I did not receive this book for review, nor was I asked to review this book. This review was of my own undertaking.

Demon: A Memoir, a review

Tosca Lee writes this story about a man, Clay, who meets a Demon, Lucian. In this encounter Clay learns about the fall of the angels and how they fall. Clay is an editor, and recent divorcee. Lucian wants Clay to publish his story. However we find this story may actually be more about Clay than Lucian.

This read was strange for me as I wanted to keep reading but did not feel engaged in the book. I do not read many first person books, but have now read two in two weeks, so maybe that was the problem. Not sure. I recommend the book but something was off. I did not find any problems with the theology, as it dwells in the theoretical, unclear portion of how angles fell and what it means to be a fallen angel. Overall 4 out 5 stars.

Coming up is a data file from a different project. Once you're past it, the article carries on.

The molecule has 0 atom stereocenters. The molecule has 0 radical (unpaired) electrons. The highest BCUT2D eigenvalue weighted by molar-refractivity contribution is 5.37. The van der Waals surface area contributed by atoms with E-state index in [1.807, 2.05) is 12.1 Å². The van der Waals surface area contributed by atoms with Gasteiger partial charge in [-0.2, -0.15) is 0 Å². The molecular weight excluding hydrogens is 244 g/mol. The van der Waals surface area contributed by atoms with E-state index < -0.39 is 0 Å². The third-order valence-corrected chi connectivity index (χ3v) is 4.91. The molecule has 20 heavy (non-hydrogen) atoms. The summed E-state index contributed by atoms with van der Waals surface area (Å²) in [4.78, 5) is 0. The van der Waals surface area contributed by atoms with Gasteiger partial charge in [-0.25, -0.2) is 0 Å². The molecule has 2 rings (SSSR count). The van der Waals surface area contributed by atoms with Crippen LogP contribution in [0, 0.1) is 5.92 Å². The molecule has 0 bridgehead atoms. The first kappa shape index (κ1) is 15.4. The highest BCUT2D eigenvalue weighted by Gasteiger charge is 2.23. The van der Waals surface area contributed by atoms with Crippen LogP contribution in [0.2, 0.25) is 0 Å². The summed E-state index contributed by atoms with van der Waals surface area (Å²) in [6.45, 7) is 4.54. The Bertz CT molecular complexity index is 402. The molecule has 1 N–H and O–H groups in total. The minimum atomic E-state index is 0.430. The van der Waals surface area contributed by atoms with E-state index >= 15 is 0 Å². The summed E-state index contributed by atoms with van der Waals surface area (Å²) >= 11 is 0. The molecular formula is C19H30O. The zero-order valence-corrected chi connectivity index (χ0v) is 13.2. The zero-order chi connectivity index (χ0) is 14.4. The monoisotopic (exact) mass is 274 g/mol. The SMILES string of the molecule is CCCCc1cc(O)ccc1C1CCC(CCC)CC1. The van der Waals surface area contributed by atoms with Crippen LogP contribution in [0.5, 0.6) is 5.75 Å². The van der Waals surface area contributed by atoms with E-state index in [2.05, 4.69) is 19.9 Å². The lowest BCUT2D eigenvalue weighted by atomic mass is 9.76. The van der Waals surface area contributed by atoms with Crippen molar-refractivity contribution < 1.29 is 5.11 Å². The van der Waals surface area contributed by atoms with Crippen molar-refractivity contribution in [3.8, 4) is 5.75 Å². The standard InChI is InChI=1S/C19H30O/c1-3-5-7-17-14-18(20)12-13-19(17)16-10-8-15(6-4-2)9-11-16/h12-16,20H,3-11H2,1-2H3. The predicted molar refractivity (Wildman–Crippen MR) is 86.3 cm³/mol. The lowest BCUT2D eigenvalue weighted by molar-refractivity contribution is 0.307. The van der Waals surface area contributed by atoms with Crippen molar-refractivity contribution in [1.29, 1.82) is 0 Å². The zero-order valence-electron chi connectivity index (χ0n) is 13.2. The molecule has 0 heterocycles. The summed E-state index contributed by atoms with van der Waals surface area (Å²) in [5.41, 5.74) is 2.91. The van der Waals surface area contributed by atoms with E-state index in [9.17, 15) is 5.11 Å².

I purchased and wrote this review of my undertaking, I was not asked for this review nor given this book for review.